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The Johnsons with Peter Miller and Justin Gonzalez of Florida State

The Johnsons with Peter Miller and Justin Gonzalez of Florida State University at a Seminoles game at Boston College in 2012. Dan Johnson says he likes to support the former Cape League players he’s hosted at their college as well as professional games.

The Johnsons

Dan Johnson has an important rule for the Cape League players staying at his house: “You make yourself at home. If you’re hungry, don’t ask, just go eat—that’s your refrigerator. That’s your laundry. That’s your bedroom. Just be at home, and everything’s going to work out.”

To Johnson, the choice between doing the bare minimum for his players and going “overboard” is an easy one. From making lunches for the players with his daughters Camrynn and Jordynn, to handing them the keys to his old Bronco, to taking them out to Sandy Neck for a cookout, Johnson strives to create a fun, family atmosphere for the players he hosts. “We just love going overboard for them,” he says. “I don’t even consider it an effort—it’s how I would want my kids to be treated if they had to leave me for 10 weeks and go live with strangers.”

Johnson, who began hosting players for the Hyannis Harbor Hawks in 2011, says that not only has he developed lifelong connections with many of the players they’ve hosted, but his daughters have too. “In fact, Justin Gonzalez and Nick Wittgren, they’ll always refer to those two as their sisters,” he says. “That’s the bond you get from these guys.”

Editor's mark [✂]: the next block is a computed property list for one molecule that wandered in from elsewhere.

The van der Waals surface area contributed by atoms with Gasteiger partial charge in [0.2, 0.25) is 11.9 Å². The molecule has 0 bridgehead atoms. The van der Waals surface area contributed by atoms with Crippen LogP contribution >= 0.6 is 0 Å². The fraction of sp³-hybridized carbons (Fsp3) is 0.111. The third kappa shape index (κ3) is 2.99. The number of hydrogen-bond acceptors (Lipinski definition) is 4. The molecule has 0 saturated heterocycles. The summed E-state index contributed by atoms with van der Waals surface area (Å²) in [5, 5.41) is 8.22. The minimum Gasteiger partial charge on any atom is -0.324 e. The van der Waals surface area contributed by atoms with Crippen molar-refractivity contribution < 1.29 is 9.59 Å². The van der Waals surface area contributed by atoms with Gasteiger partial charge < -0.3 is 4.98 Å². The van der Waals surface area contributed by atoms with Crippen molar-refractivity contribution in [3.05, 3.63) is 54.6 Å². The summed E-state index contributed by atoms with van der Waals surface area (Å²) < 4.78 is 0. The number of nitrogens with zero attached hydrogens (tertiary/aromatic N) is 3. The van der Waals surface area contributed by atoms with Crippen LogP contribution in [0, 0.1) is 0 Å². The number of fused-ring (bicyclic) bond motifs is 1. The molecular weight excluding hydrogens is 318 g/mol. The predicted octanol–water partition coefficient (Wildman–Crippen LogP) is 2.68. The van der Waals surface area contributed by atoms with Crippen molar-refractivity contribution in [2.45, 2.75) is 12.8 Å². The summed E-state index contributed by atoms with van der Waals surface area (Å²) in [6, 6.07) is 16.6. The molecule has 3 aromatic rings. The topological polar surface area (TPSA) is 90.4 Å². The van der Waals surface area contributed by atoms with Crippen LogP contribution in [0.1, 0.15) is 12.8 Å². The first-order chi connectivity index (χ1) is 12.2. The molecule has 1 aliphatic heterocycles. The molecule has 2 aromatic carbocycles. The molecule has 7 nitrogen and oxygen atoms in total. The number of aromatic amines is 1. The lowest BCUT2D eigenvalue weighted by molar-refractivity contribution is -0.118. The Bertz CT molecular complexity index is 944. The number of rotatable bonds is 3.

One player who particularly stands out to Johnson is Joseph Shaw, who came to the Cape League from Dallas Baptist in the summers of 2013 and 2014. Johnson fondly remembers the day they picked him up at the Hyannis bus station in 2013: “Here he is, 6-foot-6, pair of cowboy boots, flannel shirt, big belt buckle. I’m surprised he didn’t have a cowboy hat on. He comes up, big hug from him right away, ‘How y’all doin’? My name is Joe Shaw.’ From the get-go, he was like family to us.”

“I know that I was a little nervous when I went up there for the first season,” says Shaw, a pitcher for the New York Mets’ Binghamton Rumble Ponies. “It was the farthest I had ever been away from home and a different spot in the country I’d never been. The transition with them was easy, and we just clicked right away. Our big thing we always did was play cornhole together. The second season I was there we hosted a cornhole tournament at their house, and that was a lot of fun.”

Shaw says he’s made a habit out of coming back to the Cape to visit the Johnsons every year. “Every single year after the end of his Minor League season, he says, ‘I’m coming back up to see you guys,’ and every single year he comes back up, and he extends his stay,” Johnson says. “I joke with him now, I’m like, ‘Joe, you keep this up, you’re going to wind up living up here!’”



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